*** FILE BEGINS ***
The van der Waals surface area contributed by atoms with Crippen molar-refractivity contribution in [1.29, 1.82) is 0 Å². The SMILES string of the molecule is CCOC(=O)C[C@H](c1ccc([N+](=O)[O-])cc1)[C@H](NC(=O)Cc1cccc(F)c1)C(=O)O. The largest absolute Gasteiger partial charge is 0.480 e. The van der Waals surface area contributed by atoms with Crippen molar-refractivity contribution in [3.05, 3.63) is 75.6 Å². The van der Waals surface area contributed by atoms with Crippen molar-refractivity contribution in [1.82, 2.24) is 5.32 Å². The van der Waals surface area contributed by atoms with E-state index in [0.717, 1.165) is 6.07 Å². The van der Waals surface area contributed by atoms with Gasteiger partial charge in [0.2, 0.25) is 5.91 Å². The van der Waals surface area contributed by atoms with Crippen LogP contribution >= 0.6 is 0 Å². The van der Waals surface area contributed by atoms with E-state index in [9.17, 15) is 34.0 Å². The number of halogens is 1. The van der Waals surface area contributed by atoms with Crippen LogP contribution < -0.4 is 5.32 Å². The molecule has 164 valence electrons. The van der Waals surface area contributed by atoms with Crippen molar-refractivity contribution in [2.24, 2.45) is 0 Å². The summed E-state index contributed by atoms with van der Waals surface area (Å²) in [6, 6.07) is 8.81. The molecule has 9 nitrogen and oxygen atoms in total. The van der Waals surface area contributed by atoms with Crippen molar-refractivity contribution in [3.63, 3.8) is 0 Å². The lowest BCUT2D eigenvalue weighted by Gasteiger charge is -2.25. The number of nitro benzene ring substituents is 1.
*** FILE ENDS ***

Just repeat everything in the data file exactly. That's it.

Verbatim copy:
The van der Waals surface area contributed by atoms with Crippen molar-refractivity contribution in [1.29, 1.82) is 0 Å². The SMILES string of the molecule is CCOC(=O)C[C@H](c1ccc([N+](=O)[O-])cc1)[C@H](NC(=O)Cc1cccc(F)c1)C(=O)O. The largest absolute Gasteiger partial charge is 0.480 e. The van der Waals surface area contributed by atoms with Crippen molar-refractivity contribution in [3.05, 3.63) is 75.6 Å². The van der Waals surface area contributed by atoms with Crippen molar-refractivity contribution in [1.82, 2.24) is 5.32 Å². The van der Waals surface area contributed by atoms with E-state index in [0.717, 1.165) is 6.07 Å². The van der Waals surface area contributed by atoms with Gasteiger partial charge in [0.2, 0.25) is 5.91 Å². The van der Waals surface area contributed by atoms with Crippen LogP contribution >= 0.6 is 0 Å². The van der Waals surface area contributed by atoms with E-state index in [9.17, 15) is 34.0 Å². The number of halogens is 1. The van der Waals surface area contributed by atoms with Crippen LogP contribution < -0.4 is 5.32 Å². The molecule has 164 valence electrons. The van der Waals surface area contributed by atoms with Crippen molar-refractivity contribution in [2.24, 2.45) is 0 Å². The summed E-state index contributed by atoms with van der Waals surface area (Å²) in [6, 6.07) is 8.81. The molecule has 9 nitrogen and oxygen atoms in total. The van der Waals surface area contributed by atoms with Crippen molar-refractivity contribution in [3.63, 3.8) is 0 Å². The lowest BCUT2D eigenvalue weighted by Gasteiger charge is -2.25. The number of nitro benzene ring substituents is 1.